4. Obama faces Syria standstill
    5. Fluke files to run in California

McCain was campaigning Friday in Florida and on Saturday was moving on to North Carolina and Virginia on Saturday. He lost his lead in polls in all three states during the past month.

The Republican on Friday returned to what is likely to be his theme for the final days of the campaign, that Obama wants to "spread the wealth around" — part of a comment that Obama made to a voter who asked about his tax plan.

"When politicians talk about taking your money and spreading it around, you'd better hold onto your wallet," McCain said at a rally in Miami.

On Friday, Obama told voters in Virginia that McCain would cut $882 billion from Medicare, the government health care program for the elderly, over a decade to finance his health care plan and the result would be more costly drugs, diminished services and lower quality care for seniors.

"It would mean a cut of more than 20 percent in Medicare benefits next year. If you count on Medicare, it would mean fewer places to get care, and less freedom to chose your own doctors," he added.

In response, McCain's campaign issued a statement saying Obama was "simply lying."

Candidate Brain TrustsFor weeks, Obama has been ahead in national polls, but his leads have varied. While one major poll gave him a 14-point lead early this week, the daily Gallup tracking poll Thursday showed a 6-point advantage.

But, an Associated Press analysis shows Obama with the advantage in states representing 264 electoral votes — just shy of the 270 needed for victory. McCain is favored in states representing 185 votes, with six states totaling 80 electoral votes up in the air.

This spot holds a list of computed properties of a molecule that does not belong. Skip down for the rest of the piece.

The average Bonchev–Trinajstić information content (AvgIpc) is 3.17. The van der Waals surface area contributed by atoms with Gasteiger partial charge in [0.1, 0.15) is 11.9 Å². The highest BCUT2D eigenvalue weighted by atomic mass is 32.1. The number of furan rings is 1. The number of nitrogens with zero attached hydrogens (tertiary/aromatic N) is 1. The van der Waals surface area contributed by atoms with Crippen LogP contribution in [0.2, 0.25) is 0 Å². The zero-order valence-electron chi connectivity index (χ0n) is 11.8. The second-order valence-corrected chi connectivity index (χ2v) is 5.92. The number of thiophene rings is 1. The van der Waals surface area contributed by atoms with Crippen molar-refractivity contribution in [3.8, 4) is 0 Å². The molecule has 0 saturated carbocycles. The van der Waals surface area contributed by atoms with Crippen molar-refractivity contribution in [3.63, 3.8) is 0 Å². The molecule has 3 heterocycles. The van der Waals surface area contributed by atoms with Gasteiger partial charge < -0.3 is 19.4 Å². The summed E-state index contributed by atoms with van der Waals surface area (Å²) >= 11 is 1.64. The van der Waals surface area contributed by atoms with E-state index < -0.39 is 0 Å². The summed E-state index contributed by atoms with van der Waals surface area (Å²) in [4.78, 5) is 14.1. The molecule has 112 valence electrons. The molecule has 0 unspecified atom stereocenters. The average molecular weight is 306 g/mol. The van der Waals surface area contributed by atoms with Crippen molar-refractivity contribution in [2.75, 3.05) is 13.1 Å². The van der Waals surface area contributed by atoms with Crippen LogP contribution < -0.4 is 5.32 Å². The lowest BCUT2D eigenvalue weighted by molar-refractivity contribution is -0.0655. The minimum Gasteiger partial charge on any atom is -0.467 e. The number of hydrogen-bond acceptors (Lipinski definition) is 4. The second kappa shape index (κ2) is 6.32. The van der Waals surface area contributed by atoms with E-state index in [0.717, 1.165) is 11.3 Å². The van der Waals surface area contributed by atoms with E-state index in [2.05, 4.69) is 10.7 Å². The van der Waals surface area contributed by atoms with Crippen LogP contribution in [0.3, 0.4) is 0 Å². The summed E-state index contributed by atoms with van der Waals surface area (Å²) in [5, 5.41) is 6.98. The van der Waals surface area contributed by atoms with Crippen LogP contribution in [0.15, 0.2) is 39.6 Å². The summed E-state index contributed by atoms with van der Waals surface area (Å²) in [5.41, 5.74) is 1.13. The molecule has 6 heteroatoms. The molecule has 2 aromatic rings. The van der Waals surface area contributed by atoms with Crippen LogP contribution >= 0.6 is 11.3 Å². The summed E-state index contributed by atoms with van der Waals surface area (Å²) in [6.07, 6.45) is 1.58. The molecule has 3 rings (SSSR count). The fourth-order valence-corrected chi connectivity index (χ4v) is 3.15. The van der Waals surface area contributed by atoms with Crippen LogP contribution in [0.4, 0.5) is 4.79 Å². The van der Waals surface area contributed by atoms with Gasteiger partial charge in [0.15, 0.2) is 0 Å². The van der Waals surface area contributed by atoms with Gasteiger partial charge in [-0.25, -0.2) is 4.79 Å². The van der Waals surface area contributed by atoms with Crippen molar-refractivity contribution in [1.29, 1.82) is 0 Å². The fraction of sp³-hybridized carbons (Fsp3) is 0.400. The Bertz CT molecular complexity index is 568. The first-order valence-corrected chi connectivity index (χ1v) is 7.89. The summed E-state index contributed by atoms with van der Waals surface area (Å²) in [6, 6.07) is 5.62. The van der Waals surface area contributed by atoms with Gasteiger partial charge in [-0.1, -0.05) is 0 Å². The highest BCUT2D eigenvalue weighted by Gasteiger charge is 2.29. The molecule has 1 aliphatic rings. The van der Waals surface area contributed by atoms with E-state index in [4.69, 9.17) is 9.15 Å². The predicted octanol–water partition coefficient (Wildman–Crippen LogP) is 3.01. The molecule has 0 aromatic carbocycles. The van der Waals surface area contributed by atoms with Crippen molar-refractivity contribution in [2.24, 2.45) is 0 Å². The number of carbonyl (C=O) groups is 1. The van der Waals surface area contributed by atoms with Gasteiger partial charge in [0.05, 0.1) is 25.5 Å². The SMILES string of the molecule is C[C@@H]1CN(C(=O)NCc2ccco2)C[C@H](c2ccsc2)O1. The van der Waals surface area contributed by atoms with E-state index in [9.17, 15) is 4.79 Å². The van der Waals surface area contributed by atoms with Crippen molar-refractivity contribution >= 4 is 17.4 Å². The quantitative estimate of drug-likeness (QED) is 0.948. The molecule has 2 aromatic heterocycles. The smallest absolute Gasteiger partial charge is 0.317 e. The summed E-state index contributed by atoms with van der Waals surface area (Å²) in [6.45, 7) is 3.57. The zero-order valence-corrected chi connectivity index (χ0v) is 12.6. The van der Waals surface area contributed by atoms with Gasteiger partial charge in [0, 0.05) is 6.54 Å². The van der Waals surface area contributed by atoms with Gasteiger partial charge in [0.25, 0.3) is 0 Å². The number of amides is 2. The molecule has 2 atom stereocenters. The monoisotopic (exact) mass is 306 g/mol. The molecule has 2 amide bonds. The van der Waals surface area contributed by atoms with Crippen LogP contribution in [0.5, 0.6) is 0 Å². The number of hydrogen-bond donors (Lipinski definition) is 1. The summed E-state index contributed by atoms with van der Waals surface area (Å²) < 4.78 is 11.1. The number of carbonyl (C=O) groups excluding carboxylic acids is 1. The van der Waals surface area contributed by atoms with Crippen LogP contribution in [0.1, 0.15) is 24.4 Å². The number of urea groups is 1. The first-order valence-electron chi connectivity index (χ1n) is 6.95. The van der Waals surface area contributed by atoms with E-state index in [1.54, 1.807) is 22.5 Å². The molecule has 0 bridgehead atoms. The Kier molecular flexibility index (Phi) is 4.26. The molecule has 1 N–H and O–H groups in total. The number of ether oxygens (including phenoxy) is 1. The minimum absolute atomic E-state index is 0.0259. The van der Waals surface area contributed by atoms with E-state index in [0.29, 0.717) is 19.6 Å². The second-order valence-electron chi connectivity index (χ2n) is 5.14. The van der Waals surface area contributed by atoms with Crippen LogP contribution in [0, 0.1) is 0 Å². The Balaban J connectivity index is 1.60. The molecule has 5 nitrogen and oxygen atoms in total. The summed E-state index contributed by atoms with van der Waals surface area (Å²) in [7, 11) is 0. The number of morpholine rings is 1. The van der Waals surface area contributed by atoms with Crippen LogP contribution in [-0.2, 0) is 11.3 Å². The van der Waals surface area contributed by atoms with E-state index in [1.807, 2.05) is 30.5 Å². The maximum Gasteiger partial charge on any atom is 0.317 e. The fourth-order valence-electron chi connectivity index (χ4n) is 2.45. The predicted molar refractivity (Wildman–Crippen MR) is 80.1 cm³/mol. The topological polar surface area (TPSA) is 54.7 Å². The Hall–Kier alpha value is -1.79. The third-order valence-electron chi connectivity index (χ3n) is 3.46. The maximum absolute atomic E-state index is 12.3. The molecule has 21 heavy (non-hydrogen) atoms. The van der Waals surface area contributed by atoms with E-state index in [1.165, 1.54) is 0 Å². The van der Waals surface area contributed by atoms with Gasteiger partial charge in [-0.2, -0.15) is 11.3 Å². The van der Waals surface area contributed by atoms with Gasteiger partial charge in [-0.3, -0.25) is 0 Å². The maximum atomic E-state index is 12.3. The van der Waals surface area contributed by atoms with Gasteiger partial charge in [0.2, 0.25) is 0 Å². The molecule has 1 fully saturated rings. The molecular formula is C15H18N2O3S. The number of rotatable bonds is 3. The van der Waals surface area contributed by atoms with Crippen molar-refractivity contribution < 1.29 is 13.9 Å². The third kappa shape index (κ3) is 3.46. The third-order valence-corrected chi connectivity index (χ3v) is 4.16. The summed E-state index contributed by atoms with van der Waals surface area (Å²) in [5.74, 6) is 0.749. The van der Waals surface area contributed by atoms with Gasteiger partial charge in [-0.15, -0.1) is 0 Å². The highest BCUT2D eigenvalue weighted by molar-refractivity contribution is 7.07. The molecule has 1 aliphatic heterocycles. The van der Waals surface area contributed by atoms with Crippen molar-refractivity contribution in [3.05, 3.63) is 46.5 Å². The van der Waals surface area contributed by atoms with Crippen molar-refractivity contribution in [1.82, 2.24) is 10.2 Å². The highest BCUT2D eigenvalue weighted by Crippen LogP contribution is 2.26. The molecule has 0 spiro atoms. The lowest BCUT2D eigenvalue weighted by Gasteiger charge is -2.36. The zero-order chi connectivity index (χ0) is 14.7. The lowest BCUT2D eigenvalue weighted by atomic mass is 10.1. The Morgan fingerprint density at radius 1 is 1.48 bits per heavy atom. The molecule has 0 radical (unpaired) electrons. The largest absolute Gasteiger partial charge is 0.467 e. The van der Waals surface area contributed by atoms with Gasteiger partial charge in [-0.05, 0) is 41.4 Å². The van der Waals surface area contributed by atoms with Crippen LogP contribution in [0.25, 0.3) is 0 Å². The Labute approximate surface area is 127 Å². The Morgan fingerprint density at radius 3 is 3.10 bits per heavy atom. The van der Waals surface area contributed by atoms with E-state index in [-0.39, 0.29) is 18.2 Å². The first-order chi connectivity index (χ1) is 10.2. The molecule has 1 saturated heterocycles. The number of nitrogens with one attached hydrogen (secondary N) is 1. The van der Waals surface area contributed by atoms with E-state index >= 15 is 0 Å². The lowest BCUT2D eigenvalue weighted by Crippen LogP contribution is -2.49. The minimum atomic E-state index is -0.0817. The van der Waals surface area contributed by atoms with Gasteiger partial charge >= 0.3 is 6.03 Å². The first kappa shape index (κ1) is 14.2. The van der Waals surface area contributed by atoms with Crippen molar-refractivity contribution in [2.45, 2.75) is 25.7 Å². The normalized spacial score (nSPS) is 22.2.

Obama has the lead in all the states that John Kerry won in 2004. If he can hold those states and pick up Ohio or Florida — two big states won by Bush — or a series of smaller Bush states, he will win the presidency.

Obama and McCain on Thursday night were on the same platform for probably for the last time in the campaign, helping raise charity funds in New York City at the Alfred E. Smith Memorial Foundation Dinner by exchanging facetious jibs.

Obama told the audience that his own "greatest strength would be my humility."

Said Obama: "Contrary to the rumors you have heard, I was not born in a manger. I was actually born on Krypton and sent here by my father, Jor-el, to save the planet Earth," a reference to Superman.

McCain joked that Obama "is ready for any contingency, even the possibility of a sudden and dramatic market rebound. I'm told that at the first sign of a recovery, he will suspend his campaign and fly immediately to Washington to address the crisis," said the Republican, who drew criticism when he suspended his campaign a few weeks ago and flew to Washington promising to focus on the financial upheaval.

McCain later appeared on David Letterman's talk show, where he told the comedian he "screwed up" by canceling a "Late Show" appearance three weeks ago, then faced a sharp round of questioning about his negative ads.

Copyright 2008 The Associated Press. All rights reserved. This material may not be published, broadcast, rewritten or redistributed.

Video: Fighting to the finish

Discuss:

Discussion comments

,

Most active discussions

  1. votes comments
  2. votes comments
  3. votes comments
  4. votes comments